Giving Symbolic Gifts of Recovery This Hanukkah
Contributor: Adina Fradkin, RD, LDN, Dietitian at The Renfrew Center of Baltimore
I’ve heard many reasons and stories as to why presents are given during Hanukkah and let’s face it- who doesn’t like presents? At The Renfrew Center, the country’s largest network of eating disorder facilities, we have a wonderful tradition of giving symbolic gifts to the girls and women who graduate from our residential, day treatment or intensive outpatient programs.
It is a special time when our community comes together to celebrate the individual’s transition out of our treatment and furthers their journey towards recovery.
Meaningful Twist on Hanukkah Gift Giving
If you or a loved one is struggling with an eating disorder or in recovery, a meaningful twist on our Renfrew tradition is giving similar metaphorical gifts to yourself or anyone you are supporting on each night of Hanukkah. This activity is beneficial in two different ways.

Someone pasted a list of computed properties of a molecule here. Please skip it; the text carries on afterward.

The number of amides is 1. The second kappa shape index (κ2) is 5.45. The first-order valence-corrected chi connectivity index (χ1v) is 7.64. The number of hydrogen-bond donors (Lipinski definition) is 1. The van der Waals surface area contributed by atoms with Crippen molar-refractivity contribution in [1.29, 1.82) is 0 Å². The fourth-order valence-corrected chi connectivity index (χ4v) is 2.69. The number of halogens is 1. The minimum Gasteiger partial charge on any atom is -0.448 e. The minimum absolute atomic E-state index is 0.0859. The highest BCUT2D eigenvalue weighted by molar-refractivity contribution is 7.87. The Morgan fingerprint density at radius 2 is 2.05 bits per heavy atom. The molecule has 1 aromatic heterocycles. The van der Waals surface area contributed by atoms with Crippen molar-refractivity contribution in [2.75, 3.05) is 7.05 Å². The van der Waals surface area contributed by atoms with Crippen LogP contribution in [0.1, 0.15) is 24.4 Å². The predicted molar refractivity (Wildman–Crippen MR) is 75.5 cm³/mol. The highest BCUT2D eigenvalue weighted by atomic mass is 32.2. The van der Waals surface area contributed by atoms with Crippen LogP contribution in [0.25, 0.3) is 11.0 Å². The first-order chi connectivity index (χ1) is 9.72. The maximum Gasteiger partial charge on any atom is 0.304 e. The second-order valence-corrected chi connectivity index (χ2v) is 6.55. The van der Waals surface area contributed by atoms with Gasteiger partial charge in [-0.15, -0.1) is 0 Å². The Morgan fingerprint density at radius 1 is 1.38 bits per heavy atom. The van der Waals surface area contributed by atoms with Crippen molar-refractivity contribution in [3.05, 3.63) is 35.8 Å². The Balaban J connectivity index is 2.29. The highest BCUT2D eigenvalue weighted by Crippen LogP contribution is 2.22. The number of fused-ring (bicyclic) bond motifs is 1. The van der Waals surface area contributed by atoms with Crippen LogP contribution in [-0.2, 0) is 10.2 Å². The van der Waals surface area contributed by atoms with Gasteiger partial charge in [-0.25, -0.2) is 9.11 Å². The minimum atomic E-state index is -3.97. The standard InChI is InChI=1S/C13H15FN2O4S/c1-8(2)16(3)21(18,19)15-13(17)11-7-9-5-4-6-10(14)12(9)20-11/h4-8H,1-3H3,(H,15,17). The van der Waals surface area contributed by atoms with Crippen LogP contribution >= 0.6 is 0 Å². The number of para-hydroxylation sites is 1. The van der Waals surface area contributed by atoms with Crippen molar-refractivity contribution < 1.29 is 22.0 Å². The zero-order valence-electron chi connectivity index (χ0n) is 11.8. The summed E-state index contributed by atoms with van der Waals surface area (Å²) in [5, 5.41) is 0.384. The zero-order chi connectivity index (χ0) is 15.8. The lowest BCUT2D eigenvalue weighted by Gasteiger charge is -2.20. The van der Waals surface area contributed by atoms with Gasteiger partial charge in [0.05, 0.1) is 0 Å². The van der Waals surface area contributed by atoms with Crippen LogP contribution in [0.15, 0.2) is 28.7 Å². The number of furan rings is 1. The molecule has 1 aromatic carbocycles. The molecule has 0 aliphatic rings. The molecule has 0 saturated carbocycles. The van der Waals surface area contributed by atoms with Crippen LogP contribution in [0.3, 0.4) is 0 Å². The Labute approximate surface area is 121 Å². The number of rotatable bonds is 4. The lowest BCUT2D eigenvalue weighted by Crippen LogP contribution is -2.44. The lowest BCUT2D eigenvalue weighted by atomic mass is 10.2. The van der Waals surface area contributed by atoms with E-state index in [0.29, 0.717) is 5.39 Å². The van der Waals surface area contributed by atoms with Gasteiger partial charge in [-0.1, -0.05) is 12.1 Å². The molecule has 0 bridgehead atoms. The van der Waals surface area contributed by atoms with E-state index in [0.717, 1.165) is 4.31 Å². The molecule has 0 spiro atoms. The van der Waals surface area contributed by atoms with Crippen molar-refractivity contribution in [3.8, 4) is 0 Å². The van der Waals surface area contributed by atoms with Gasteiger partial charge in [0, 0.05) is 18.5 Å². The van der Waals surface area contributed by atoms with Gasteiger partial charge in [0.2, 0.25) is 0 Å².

Love and Support
First, it’s a very special way to show your love and support. If you have a daughter, son, sister, brother, or friend struggling with an eating disorder, or perhaps thriving in recovery, this is a heartfelt way to show encouragement of their journey.
Embracing the Gifts
Second, if you are struggling with an eating disorder or in recovery yourself, you know that often the hardest gifts to think of are ones that we give ourselves. Take some time to embrace the gifts below or think of special ones that you would like to give yourself on each of the eight nights of Hanukkakh.
I hope that just as giving these gifts at our graduations has become a cherished tradition at Renfrew, you can find fun and creative ways to incorporate the messages of hope, acceptance, and recovery into each of the eight nights of Hanukkah. There is no end to the imaginative ways to give symbolic gifts to yourself or someone dear.
Night One – Positivity:
The importance of a positive outlook is needed to fight against the eating disorder. Having this kind of perspective can help you enter each day with an empowered, strong mindset.
Perhaps you have experienced the change when a positive outlook is applied to trying situations; difficult situations are often actually less problematic when your positivity shines though.
Night Two – Openness: